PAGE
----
UK financial services companies will have to broaden their vision if they are to survive the intense competition and new markets in the 21st century. With an ageing population and growing individual wealth, the demand for personal financial products is on the increase. This rise in demand, coupled with new technology and opportunities for consolidation, makes financial services highly attractive to new entrants.
If the past few years have taught us anything, it is that competition is getting tougher and that new entrants, particularly from overseas, are capable of winning a material share of new business in the UK.
The main battle in the future will be about the ability of financial services suppliers to demonstrate that they truly understand and can meet fully the different needs of their customers. It will be about creating trust through knowledge that will lead to customers allowing their supplier the privilege of looking after more of their financial affairs. This battle will not just be fought nationally, or even regionally. It will be fought globally.
Consolidation and the trend to globalisation are accelerating and there will be no prisoners taken as companies compete for market supremacy.
As consolidation takes a grip and we see the emergence of a small number of global financial services providers, one thing will become clear. The real challenge in retail financial services in the next decade will be about looking after our customers more effectively.
Communication technology is developing and customers are demanding the freedom to carry out their banking any time, anywhere. The explosion of the internet has meant that companies are now dealing with a more sophisticated customer who is both financially literate and computer-literate.
To succeed in the face of intense competition, organisations have to set themselves apart from other suppliers. They will have to get much closer to customers, really understand what customers need, when they need it, and how they want it delivered. Those that cannot satisfy their customers' needs will not survive.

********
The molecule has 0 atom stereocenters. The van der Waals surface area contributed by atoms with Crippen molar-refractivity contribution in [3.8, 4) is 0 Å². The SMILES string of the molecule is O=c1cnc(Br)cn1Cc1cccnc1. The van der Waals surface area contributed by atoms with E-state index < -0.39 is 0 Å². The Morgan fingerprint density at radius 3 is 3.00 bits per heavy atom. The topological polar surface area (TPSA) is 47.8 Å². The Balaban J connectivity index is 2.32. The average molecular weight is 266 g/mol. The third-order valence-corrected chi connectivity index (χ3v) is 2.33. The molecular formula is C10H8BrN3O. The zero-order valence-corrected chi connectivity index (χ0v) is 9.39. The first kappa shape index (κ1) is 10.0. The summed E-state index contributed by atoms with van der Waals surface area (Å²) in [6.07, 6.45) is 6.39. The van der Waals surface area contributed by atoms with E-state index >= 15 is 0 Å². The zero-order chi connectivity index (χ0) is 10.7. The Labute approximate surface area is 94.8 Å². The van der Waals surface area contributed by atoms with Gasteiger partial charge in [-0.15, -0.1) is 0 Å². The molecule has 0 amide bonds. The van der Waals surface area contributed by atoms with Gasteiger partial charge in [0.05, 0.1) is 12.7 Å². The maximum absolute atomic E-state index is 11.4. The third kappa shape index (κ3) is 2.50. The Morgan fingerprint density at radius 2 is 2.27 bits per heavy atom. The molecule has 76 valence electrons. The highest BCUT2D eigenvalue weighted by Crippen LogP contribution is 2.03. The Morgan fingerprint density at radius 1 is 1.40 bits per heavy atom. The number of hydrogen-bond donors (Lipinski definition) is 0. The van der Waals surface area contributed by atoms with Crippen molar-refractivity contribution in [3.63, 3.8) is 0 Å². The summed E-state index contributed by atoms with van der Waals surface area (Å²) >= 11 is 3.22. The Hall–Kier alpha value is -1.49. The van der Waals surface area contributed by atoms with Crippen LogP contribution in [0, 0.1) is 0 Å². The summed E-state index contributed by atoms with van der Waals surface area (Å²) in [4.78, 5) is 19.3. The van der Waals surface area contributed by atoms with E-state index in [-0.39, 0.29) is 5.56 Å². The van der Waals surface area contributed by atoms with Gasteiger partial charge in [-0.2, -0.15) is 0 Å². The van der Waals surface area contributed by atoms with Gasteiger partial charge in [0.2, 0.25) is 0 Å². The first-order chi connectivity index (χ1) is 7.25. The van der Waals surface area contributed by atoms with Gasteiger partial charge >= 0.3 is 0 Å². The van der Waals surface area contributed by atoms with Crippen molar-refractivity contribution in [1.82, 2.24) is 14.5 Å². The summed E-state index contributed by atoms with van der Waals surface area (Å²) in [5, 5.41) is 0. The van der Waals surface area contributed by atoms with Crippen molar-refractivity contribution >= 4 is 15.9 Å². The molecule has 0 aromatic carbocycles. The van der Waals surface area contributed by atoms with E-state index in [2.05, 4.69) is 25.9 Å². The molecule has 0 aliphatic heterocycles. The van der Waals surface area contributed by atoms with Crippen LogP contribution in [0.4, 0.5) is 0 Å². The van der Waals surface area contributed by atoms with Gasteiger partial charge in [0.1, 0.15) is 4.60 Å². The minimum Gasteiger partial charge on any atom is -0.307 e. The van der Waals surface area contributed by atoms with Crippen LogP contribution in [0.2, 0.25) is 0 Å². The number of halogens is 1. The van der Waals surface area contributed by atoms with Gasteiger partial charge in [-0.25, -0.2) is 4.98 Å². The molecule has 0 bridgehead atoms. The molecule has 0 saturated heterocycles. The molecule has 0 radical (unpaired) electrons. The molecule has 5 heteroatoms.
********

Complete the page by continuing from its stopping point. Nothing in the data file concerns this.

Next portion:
Lloyds TSB has a clear aim to deliver real value to its customers, putting them firmly at the centre of its strategy for growth. At the heart of that is our customer relationship management programme (CRM), which has three clear objectives:-
Really knowing our customers so that we can win more of their business; understanding that every customer is different and treating each one according to their needs; and making one-to-one contact with the customer truly beneficial.
This system will give staff access to a customer's complete portfolio with us. When a customer contacts us, the member of staff handling the enquiry will be able to recall when and why the customer last contacted us and the range of products that the customer holds.
Through CRM, we will be able to capture, analyse and apply customer information so that we can monitor and anticipate customers' needs more effectively.
We will also be able to collect and monitor information about customers' preferred ways of banking, whether by branch, telephone or internet. We have already seen an improvement in customer loyalty.
The benefits to customers are significant. Staff will be equipped with details of their most recent transactions with Lloyds TSB; any products and services information sent to customers will be relevant to their specific individual needs; customers will benefit from a tailored approach and greatly improved service.
Our staff also stand to bene-fit. They will have detailed information about the customer and will be able to offer more timely and relevant products and services. As a result, customers will be more likely to keep all their financial business with us.
It is important to remember that whereas more sales do not lead to better service, better service always leads to more sales. Even in this technologi-cal age, the most critical constituency in our success is our own people.
The real key to improving customer satisfaction is constantly to strive for new, different and better ways of serving our customers. While doing this we must always aim to provide them with real value.
Today, Lloyds TSB has 16 million customers. On average, each customer holds eight financial products, of which Lloyds TSB has only 2.3. Our target is to increase this to 2.5 products by the end of 2002. Through CRM and segmentation we aim to become world-class at customer relationship management.
The importance of a customer-oriented strategy is shared by many players in the industry, but to beat the competition and win the loyalty and trust of their customers, organisations will have to be single-mindedly customer-focused.
This will require a major transformation for many companies. The winners will be those organisations that can harness the power of technology and the expertise and commitment of their people to provide relevant products and excellent service - where, when and how the customer wishes to do business.